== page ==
• Robert Taylor
  • 28
  • Dec
  • 09

While I spent my Christmas weekend surrounded by family, friends, and the warm central California weather, I tried for just a few days to escape the whirlwind circus of American politics.

Sadly, I couldn’t help myself.

While scanning the Internet for news stories (since TV and newspapers are anemic sources of information), I stumble across President Obama quietly signing a Christmas Eve executive order giving another bailout to Freddie Mac and Fannie Mae, two of Obama’s largest campaign contributors. And I could barely keep from laughing while watching Senator Max Baucus (D-Pharmaceutical Industry) resurrect the ghost of Ted Kennedy while drunkenly stammering and slobbering all over the Senate floor.

But the thing that stood out to me the most was Sen. Joe Lieberman (I-Pentagon) calling for preemptive military strikes on Yemen after the failed attack by what is now being called the “underwear bomber.” On a flight bound for Detroit, a Nigerian man put firecrackers in his pants in an apparent attempt at terrorism. He received training and supplies from Yemen, and Al Qaeda, whose presence is growing in the southern tip of the Persian Gulf, is taking credit for the foiled attack.

Immediately, security agencies (there are too many to count) began beefing up security at domestic and international airports, and President Obama assured us today that he is doing everything he can to keep us safe and will soon be launching “accelerated offensives” in Yemen.

There is so much wrong with the responses to this plot it’s hard to know where to begin.

Increasing government “security” only provides the illusion of safety and at great costs to what’s left of our civil liberties.

As Congressman Ron Paul (R-Constitution) pointed out in a great debate on CNN today, the US is spending nearly $75 billion on security measures that are ineffective and easily outmaneuvered. He correctly notes how markets do a far better of job of providing protection, as it is up to individual owners of factories, hotels, banks, etc. to care of their property. If airlines were in charge of their own security instead of the clumsy and pushy TSA, flights would likely be much safer (and no strip searches either!)

Coming back to the suggestion of Lieberman that the US preemptively rain terror on Yemen, I wonder if he is aware that US special forces have been launching raids inside of Yemen for months, that the US-funded Saudi government is continually bombing the Yemeni border, and that President Obama fired a handful of cruise missiles into Yemen a week and a half ago, killing 120?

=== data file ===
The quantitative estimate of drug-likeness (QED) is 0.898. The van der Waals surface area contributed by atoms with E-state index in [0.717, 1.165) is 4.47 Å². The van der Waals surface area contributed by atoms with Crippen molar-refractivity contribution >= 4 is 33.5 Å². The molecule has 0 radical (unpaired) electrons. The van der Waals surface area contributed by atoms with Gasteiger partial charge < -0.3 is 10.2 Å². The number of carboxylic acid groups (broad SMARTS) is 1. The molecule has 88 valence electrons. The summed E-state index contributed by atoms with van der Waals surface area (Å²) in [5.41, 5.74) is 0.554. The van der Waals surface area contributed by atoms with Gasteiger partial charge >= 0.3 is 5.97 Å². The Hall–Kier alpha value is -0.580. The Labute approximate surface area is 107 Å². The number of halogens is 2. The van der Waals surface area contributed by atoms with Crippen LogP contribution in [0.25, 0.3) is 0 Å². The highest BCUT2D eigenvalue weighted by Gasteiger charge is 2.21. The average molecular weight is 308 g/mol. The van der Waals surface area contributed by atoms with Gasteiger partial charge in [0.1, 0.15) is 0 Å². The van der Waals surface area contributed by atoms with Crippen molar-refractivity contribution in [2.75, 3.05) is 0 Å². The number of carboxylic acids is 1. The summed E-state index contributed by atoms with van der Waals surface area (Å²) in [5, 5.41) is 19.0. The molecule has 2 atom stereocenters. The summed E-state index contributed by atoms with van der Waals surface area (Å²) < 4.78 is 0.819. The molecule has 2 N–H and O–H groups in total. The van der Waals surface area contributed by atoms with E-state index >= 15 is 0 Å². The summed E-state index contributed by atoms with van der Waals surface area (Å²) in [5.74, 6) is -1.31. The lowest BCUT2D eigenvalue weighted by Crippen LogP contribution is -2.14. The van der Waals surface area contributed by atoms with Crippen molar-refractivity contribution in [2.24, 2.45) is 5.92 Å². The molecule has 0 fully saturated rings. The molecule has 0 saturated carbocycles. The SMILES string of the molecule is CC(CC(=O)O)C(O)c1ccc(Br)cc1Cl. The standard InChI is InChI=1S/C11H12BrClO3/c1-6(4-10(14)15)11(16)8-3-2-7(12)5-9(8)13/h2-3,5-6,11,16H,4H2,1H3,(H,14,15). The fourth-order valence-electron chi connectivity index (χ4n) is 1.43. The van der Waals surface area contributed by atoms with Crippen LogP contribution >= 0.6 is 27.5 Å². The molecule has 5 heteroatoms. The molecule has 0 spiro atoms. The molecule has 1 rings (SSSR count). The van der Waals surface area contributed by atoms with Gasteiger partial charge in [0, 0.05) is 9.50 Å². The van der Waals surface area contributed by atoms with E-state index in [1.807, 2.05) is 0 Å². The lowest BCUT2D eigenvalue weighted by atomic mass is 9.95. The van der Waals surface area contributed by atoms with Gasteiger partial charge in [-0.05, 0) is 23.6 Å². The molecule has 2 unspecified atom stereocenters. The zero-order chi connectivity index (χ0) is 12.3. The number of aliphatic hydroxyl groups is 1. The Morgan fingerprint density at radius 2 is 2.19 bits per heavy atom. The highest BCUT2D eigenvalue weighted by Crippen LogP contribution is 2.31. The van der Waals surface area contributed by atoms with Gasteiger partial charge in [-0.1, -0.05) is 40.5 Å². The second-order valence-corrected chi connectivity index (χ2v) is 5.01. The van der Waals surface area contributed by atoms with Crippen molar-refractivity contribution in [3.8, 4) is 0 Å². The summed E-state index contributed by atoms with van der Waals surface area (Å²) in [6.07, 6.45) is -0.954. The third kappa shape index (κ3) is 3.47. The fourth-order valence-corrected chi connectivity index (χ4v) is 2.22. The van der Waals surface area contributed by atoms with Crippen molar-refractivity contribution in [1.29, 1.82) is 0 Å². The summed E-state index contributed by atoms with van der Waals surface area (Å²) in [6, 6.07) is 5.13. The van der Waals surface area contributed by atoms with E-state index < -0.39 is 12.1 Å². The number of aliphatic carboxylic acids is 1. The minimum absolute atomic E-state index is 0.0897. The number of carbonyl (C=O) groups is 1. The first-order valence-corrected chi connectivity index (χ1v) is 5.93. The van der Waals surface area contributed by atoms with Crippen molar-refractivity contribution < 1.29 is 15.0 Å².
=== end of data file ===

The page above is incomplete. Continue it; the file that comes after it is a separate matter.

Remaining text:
These minor points aside, the growing calls to blitz Yemen is typical of US policymakers: counterproductive overreaction. It might come as a shock to some, but terrorism comes to the continental US as a direct response to the terror that the US military has been inflicting on the Arab world for decades.

Initiating sanctions that starve half of a million Iraqis; bombing city after city; propping up corrupt governments in Egypt, Saudi Arabia, Pakistan that torture, rob, and kill their own citizens; handing out billions of dollars a year for the last five decades to Israel so that they can wage indiscriminate warfare on their neighbors and cage the Palestinians in their own cities.

These are the reasons gullible young Muslim men are willing to blow themselves up. Losing a family member, a home, or a mosque in a US air strike might piss some people off.

Responding to acts or threats of terrorism with overwhelming military force is like chopping a machete to a problem that needs the calculated scalpel of effective intelligence gathering and police work. Using the logic of the Lieberman and Obama, the British had every right to launch air raids on the Irish Mafia in Boston for helping to fund IRA bombings and India should nuke Chicago for the Mumbia attacks.

The attempted attack last weekend fits the cyclical nature of America’s imperial foreign policy perfectly: we intervene militarily around the globe, terrorists strike back, more socialist security; we intervene militarily around the globe, terrorists strike back, more socialist security…

Under this rubble of fear-mongering and the bogeyman of terrorism, Americans become more and more willing to sacrifice freedom for the illusion of security. Eventually, we will run out of liberties to hand over.


For more of Robert’s work, please visit his Libertarian Examiner blog.

  • Robert Taylor
  • 12
  • Sep
  • 09

Like most of us, I can remember exactly where I was watching those planes strike the Towers on 9/11. And the dozens of questions that immediately ran through my mind, especially who was responsible. A few CIA agents immediately assumed it was the work of Chileans, since  September 11, 1973 was the date that the American-backed Augusto Pinochet overthrew democratically-elected Salvador Allende in a bloody coup.  Realistically, it could have been any number of groups that had good reason to attack us: Greeks, Okinawans, Guatemalans, Cubans, Congolese, Brazilians, Argentines, Cambodians, Filipinos, South Koreans, Taiwanese, Nicaraguans, Salvadorans, and Panamanians, just to name a few.

9/11 quickly consumed the nation, and we united behind our Boy Emperor who lectured us on why we were attacked: jealousy, innately evil Muslims, hatred of freedom; distracting us from the real answers was the first goal of damage control. Those fluffy catchphrases had nothing to do with why the US was attacked eight years ago, and any hint that US policies might have contributed to the attacks were quickly silenced.

Since atleast WW2, the US government has been routinely inflicting unspeakable terrorism on starving countries, and was surprised when the dirt was thrown back in its face. Bin Laden specifically said that it was US sanctions on Iraq, blind support for Israel, and American soldiers being stationed in Mecca and Medina that led him to plan and strike. By embracing empire, the US government reaped 3,000 innocent American lives for the imperial crimes it sowed.